India displaces China

Remember when Japan was set to become the world’s top economy? The risks of such forecasts have been highlighted by this and other fearless predictions, including more recently that China would continue its double-digit growth rate forever and that India would quickly become the “new China.”


However, Asia’s rise to global prominence is no fantasy, with many arguing that the recent emergence of China and India merely reflects a return to the historical economic norm after the postwar dominance of the United States.


Halfway through the twentieth century, the continent accounted for only 20 percent of global GDP, but spearheaded by Japan and South Korea’s “economic miracles,” the rise of the Asian tiger economies of Southeast Asia and China’s subsequent economic boom, Asia now contributes 40 percent of global GDP. According to the International Monetary Fund, it will deliver nearly two-thirds of global growth in the next few years.


If the last few decades have been the story of China’s rise to prominence in the global economy, the decades ahead are seen as belonging to India.


India displaced China as the world’s fastest-growing major economy in 2014, and with 7.7 percent annual GDP growth forecast by the USDA until 2030, the South Asian giant is universally regarded as the next global economic powerhouse.


The IMF has even predicted that India will rise from seventh-largest to become the world’s third-largest economy as early as 2019, aided by its reformist government and its young population that is delivering a demographic dividend.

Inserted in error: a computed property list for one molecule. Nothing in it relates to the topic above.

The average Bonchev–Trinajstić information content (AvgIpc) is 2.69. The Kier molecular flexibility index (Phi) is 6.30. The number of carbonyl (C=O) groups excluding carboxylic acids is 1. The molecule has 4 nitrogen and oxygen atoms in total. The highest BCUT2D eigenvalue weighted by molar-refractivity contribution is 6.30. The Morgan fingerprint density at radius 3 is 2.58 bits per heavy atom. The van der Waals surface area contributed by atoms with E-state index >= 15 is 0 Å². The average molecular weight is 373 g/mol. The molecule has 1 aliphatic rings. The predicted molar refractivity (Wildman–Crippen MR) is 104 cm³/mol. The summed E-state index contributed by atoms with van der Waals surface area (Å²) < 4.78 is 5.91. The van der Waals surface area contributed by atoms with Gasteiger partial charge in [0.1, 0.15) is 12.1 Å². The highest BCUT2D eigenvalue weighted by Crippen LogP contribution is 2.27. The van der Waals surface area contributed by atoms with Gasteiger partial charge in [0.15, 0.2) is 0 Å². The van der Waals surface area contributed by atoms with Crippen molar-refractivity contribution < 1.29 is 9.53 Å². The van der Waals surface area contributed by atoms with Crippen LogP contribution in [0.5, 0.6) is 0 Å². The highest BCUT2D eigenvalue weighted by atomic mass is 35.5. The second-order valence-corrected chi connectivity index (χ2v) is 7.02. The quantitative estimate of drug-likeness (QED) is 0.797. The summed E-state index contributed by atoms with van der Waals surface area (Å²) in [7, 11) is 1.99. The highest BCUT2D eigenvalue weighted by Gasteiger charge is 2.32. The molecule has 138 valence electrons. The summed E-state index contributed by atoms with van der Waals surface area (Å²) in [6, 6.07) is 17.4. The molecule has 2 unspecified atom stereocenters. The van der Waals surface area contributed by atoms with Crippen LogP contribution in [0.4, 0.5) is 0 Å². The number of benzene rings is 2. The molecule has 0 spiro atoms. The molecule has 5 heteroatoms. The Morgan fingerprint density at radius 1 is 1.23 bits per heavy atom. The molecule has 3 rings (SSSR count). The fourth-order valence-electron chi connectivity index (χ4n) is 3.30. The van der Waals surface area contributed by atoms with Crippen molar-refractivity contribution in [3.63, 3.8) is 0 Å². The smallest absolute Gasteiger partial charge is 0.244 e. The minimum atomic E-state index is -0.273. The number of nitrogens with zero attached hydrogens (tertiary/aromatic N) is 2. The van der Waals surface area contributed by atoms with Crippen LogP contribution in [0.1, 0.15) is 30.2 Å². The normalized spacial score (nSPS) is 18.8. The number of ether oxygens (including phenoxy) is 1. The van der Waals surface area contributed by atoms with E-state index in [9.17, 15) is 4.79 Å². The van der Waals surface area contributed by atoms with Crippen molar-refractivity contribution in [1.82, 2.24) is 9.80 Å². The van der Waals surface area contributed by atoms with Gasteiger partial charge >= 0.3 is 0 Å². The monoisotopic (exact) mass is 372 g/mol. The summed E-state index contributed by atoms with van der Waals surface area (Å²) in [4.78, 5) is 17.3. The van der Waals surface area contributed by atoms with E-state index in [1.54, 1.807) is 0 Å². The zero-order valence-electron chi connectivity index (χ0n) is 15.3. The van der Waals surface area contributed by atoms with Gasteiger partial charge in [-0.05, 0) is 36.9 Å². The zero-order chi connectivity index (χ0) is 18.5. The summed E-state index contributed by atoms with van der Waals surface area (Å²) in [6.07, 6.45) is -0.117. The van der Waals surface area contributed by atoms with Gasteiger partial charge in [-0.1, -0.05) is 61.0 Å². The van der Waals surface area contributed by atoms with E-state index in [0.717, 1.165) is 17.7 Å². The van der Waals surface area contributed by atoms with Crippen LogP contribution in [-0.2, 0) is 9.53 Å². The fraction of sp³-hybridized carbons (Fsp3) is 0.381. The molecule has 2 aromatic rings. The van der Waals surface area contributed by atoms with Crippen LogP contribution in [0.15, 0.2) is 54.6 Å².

While low commodity prices have hit the other BRIC economies of Brazil, Russia and China, India’s status as a net commodity importer and consumer has placed the world’s largest democracy in pole position to capitalise from current global market conditions.


As low oil, coal and iron ore prices persist, India’s trade deficit continues to shrink and consumer spending power is on the rise, while its major economic obstacle, inflation, is at its lowest level in a decade.


That is not to say India does not face challenges managing the demands of its impatient populace. But the World Bank sees India maintaining its status as the world’s fastest growing major economy on the back of public-sector investment and positive regulatory reforms, making India a reasonably safe bet to continue as Asia’s rising star.


Author Anthony Fensom |  National Interest (full article).

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